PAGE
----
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Ewart, Hamilton Glover

23 Oct. 1849–28 Apr. 1918

Hamilton Glover Ewart. Image courtesy of Biographical Directory of the United States Congress.Hamilton Glover Ewart, attorney, congressman, and judge, was born in Columbia, S.C., the son of James Beckett and Mary A. McMahon Ewart. He was valedictorian of his graduating class at the University of South Carolina in 1872, when he received the degree of bachelor of laws. In 1875 he opened a law office in Hendersonville, N.C., and in 1878 and 1879 was elected to one-year terms as mayor of the town. Under U.S. Chief Justice Morrison R. Waite he was appointed register of bankruptcy for the Eighth Congressional District, a post he filled from 1874 until it was abolished in 1880. Several of his opinions were published in the National Bankruptcy Reporter. Originally a Democrat, Ewart is reported to have become a Republican in 1872 because he could not support Horace Greeley in the presidential race, preferring Ulysses S. Grant. In 1876 he was a delegate to the Republican National Convention at Cincinnati and on the state electoral ticket in the Rutherford B. Hayes campaign. On several occasions Ewart declined to be nominated for the General Assembly, but in 1886 he accepted the nomination for Congress by the Republican convention in his district. Although he was defeated, his opponent won by a much smaller majority than Democrats had enjoyed in previous elections.

In 1886, Ewart was nominated for the North Carolina House of Representatives and won by a large majority; he served during the 1887 session when he was chairman of the Committee on Corporations and a member of the Committee on Judiciary. At that time he introduced the bill to establish a Railroad Commission. Subsequently he was elected as a Republican to the United States Congress and served from December 1889 until March 1891; he was defeated for reelection in 1890 and for election in 1904. In Congress he was a member of the Committee on Claims, the Committee on the Merchant Marine, and the Committee on Private Land Claims. He also played a prominent role in the investigation of the Civil Service Commission. He spoke strongly in opposition to the federal election bill and stressed that if passed it was likely to renew animosity between North and South; he also favored federal aid to education and urged the repeal of internal revenue laws. Following his service in Congress Ewart was elected to the General Assembly of the state and served during the 1895 session but resigned immediately upon its adjournment; he served again in 1911.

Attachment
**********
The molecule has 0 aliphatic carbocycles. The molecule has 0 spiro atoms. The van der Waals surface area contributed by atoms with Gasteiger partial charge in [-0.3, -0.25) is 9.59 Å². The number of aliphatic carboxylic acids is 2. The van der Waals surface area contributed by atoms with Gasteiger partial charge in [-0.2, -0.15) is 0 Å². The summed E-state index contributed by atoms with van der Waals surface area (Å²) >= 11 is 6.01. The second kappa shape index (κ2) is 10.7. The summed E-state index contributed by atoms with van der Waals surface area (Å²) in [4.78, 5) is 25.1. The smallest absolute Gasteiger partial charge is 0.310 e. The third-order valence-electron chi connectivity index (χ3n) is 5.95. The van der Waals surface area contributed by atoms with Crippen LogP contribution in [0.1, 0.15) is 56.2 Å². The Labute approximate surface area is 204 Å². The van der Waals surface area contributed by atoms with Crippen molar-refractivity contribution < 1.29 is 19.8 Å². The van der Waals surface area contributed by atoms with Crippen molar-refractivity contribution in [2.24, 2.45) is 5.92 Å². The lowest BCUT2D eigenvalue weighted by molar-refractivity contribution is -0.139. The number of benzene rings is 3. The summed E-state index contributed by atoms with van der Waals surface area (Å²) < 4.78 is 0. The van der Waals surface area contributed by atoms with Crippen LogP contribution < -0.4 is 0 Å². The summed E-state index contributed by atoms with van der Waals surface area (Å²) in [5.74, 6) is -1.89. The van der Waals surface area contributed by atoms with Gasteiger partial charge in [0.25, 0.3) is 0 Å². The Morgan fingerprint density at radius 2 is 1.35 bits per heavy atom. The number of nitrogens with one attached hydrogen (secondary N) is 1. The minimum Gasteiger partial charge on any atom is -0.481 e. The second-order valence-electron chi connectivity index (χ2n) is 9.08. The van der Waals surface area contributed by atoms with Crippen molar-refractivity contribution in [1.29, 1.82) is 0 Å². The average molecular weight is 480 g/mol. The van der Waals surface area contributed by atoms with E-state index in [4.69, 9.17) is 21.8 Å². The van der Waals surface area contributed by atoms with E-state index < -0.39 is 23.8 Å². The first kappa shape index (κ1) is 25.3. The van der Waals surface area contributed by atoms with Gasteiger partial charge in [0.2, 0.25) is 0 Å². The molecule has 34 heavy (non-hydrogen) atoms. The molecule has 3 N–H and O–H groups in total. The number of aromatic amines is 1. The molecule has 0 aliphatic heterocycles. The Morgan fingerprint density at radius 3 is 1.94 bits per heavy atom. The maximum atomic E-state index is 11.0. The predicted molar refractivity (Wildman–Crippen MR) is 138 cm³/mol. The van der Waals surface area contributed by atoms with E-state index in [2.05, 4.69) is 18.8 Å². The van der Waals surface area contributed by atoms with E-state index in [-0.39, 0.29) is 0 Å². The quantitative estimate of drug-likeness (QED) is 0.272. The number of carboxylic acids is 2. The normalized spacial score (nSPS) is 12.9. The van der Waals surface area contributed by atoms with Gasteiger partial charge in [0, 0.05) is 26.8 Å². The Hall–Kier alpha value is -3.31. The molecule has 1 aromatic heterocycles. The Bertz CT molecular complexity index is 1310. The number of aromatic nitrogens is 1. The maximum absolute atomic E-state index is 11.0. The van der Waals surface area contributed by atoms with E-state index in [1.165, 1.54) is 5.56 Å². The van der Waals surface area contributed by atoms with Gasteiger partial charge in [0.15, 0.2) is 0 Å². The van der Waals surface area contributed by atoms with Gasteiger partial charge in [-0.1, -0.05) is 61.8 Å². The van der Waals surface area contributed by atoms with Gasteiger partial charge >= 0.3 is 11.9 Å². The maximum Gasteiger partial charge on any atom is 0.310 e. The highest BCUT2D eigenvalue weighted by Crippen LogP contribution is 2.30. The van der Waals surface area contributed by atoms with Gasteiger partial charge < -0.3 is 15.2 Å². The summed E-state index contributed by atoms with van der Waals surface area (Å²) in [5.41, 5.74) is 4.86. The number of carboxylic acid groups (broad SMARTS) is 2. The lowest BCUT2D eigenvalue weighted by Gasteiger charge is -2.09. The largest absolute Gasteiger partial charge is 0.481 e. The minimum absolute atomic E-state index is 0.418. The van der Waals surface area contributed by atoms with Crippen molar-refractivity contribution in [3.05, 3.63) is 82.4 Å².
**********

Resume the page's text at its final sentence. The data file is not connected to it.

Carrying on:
In 1898, President William McKinley appointed Ewart judge of the United States District Court for the Western District of North Carolina; however, despite the fact that he was nominated on three different occasions, he was never confirmed. Nevertheless, he took his seat on the bench and served from 16 July 1898 to 4 Mar. 1899 and from 14 Apr. 1899 to 7 June 1900. Finally his nomination was withdrawn. After leaving Congress Ewart was charged with attempting to sell government publications that had been delivered to him for free distribution among his constituents. In 1916, Ewart moved from Hendersonville to Chicago where he continued to practice law. He died in Chicago and was buried in Oakdale Cemetery, Hendersonville.

Ewart owned extensive farming interests around Hendersonville and was a member of the Farmers' Alliance. In 1874 he married Sarah Cordelia Ripley, daughter of his stepfather, Colonel Valentine Ripley. They were the parents of seven children: Mary D., Eliza Adger, Hamilton Gustavus, Sarah Cordelia, Valentine, James Beckett, and Matthew Quay.

References:

John P. Arthur, Western North Carolina, A History (1914).

Samuel A. Ashe, ed., Cyclopedia of Eminent and Representative Men of the Carolinas (1892).

Bio. Dir. Am. Cong. (1961).

Crockette W. Hewlett, The United States Judges of North Carolina (1978).

Legislative Biographical Sketch Book, Session 1887 (1887).

North Carolina Manual (1911).

Ought Hon. H. G. Ewart to be Confirmed as Judge of the United States District Court for the Western District of North Carolina ? [1898?] (Pamphlet in the North Carolina Collection, University of North Carolina, Chapel Hill).

Sadie S. Patton, The Story of Henderson County (1947).

Additional Resources:

Ewart, H. G. (Hamilton Glover) 1849-1918 in WorldCat: http://www.worldcat.org/identities/lccn-nr93-11850

"Ewart, Hamilton Glover, (1849 - 1918)." Biographical Directory of the United States Congress. Washington, D.C.: The Congress. http://bioguide.congress.gov/scripts/biodisplay.pl?index=E000274 (accessed May 2, 2013).

Ashe, Samuel A'Court. Cyclopedia of Eminent and Representative Men of the Carolinas of the Nineteenth Century, Volume 2. Brant & Fuller, 1892. http://books.google.com/books?id=wkYTAAAAYAAJ&source=gbs_navlinks_s&printsec=frontcover#v=onepage&q&f=false (accessed May 2, 2013).

Image Credits:

"Ewart, Hamilton Glover, (1849 - 1918)." Biographical Directory of the United States Congress. Washington, D.C.: The Congress. http://bioguide.congress.gov/scripts/biodisplay.pl?index=E000274 (accessed May 2, 2013).

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Copyright notice

This article is from the Dictionary of North Carolina Biography, 6 volumes, edited by William S. Powell. Copyright ©1979-1996 by the University of North Carolina Press. Used by permission of the publisher. For personal use and not for further distribution. Please submit permission requests for other use directly to the publisher.

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